Why do consumers love rewards?

Why do consumers love rewards?

Consumers tend to love getting rewarded for completing a given task, why is that? We dug a little into it and here’s the answer. And possibly a few good tips?

To find out why consumers love rewards, we need to study some behavioural marketing. This has a lot to do with the fact that a lot of us are confused some and appear clear as day to others, the reason why we find ourselves incessantly checking our phones or Facebook page, isn’t out of mindlessness – but it is based on the pleasure principle.

The Science Behind Pleasure

The pleasure reward circuit in the brain is an area that can triggered by stimuli, like foods, sales and of course, digital devices. All of which provide us with an impetus for many of our behaviours. This pleasure circuit, called the nucleus accumbens, activates not when the reward is received, but in anticipation of the reward. The pleasure seeking behaviour is in reality the desire to alleviate the craving for this stimuli. This makes our brain form a causal relationship between the external stimuli, and an internal ”trigger” that is associated with a pleasurable reward – this knowledge has now become invaluable to the modern day marketer. (Source: BoingBoing)

It has also been proved that the pleasure circuit in the brain responded most powerfully, to what is called ”intermittent reinforcement” – in other words, the brain responds more to the random distribution of rewards, and gets more pleasure. Here companies can then apply this theory to their marketing schemes – they need to attach their services to the user’s lifestyles, making a brand into a way of life, rather than just a business. But how exactly is this possible? And is it even doable?

Influence: The Psychology of Persuasion

With the help of a professor of psychology and marketing, Robert B. Cialdini, shows us through his work; ”Influence: The Psychology of Persuasion” by postulating that all human behaviour was ultimately inspired by a logic of reciprocity. Here the idea of reciprocity is the belief that people feel indebted to those who give them gifts or do something for them – a motivational factor that could be harnessed; to make users complete a certain task or behave in a certain way. (Source: eBrand Media).


But the difficulty with this, Cialdini says, ”You have to go first. Give something: give information, give free samples, give a positive experience to people, and they will want to give you something in return.” This principle can be executed with little to no cost in the digital era, and will help inspire the sensation of being indebted in the user, making them more likely to engage in a particular type of behaviour, or gratitude. Here companies can choose to use micro-incentives like this to easily acquire new users, most commonly seen as buy 1, get 1 free. This can also be applied to a wide range of items such as free samples, coupons emailed to users daily or even digital downloads.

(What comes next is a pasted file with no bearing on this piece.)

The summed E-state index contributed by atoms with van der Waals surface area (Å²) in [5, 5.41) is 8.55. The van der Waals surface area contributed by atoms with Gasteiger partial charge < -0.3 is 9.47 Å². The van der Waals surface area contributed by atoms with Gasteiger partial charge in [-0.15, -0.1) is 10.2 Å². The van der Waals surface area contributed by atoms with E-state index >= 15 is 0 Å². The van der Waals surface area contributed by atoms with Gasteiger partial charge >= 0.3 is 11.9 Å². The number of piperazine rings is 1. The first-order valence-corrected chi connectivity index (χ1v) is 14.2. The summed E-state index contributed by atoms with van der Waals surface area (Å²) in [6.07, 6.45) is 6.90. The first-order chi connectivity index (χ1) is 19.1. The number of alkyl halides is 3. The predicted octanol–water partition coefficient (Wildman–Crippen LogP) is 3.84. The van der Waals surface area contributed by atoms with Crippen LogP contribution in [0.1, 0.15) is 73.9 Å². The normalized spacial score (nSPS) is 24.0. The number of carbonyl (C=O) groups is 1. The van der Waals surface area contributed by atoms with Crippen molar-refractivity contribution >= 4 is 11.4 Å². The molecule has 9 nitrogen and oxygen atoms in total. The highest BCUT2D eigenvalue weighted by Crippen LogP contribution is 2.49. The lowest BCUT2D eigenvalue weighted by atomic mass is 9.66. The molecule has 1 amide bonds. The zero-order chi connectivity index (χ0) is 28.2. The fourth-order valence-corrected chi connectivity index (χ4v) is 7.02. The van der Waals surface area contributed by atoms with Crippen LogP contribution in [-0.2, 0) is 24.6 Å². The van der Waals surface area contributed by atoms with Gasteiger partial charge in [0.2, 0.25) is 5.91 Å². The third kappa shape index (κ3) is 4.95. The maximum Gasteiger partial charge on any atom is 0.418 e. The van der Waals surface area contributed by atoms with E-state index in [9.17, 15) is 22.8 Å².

Then, by utilising the power of small digital rewards – micro-incentives which can include anything from a free e-gift card with a magazine subscription, or a coupon emailed in exchange for completing a survey. Brands can not only acquire new users for less, but are also acting on the principles of novelty and value. The novelty principal ensures that as long as the reward is variable, it will delight us, while the value principle reassures users that their time has been well spent, effectively strengthening the associations between the purchase and the pleasure center in the brain.

The Benefits

Using digital rewards rather than physical ones, does not only offer a range of benefits from lower costs, higher perceived value to a better ROI – but it also introduces the idea of social sharing into the mix. Cialdini states that the value of authority – or in this case, the authority to influence others – is paramount to the user’s decision making process. Here, millennials share activity on social media is directly linked to their buying behaviour, with up to nearly 70% of millennials being more likely to conduct a purchase based on their friends’ social media posts. Here brands have the opportunity to reach out to each buyer, and the ones they influence by sharing their purchase, as they go along in their day-to-day behaviour. (Source: Michael Amar).

The companies that desire to go beyond the short-term goals of increasing their sales, in favour of more long-term effects – like forging a long-lasting bond between the brand and the consumers. This can harness psychological principles to ensure that they create memorable, meaningful experiences for consumers. By surprising users with small, thoughtful rewards on a frequent basis – brands can not only continually delight and excite their users, but also influence them to become users for life. The process of the conversion hook (trigger, call to action, reward) can be refined to create internal triggers within the users, so they will form positive and lasting associations between themselves and the brand, a feat which is remarkable for a company to achieve.

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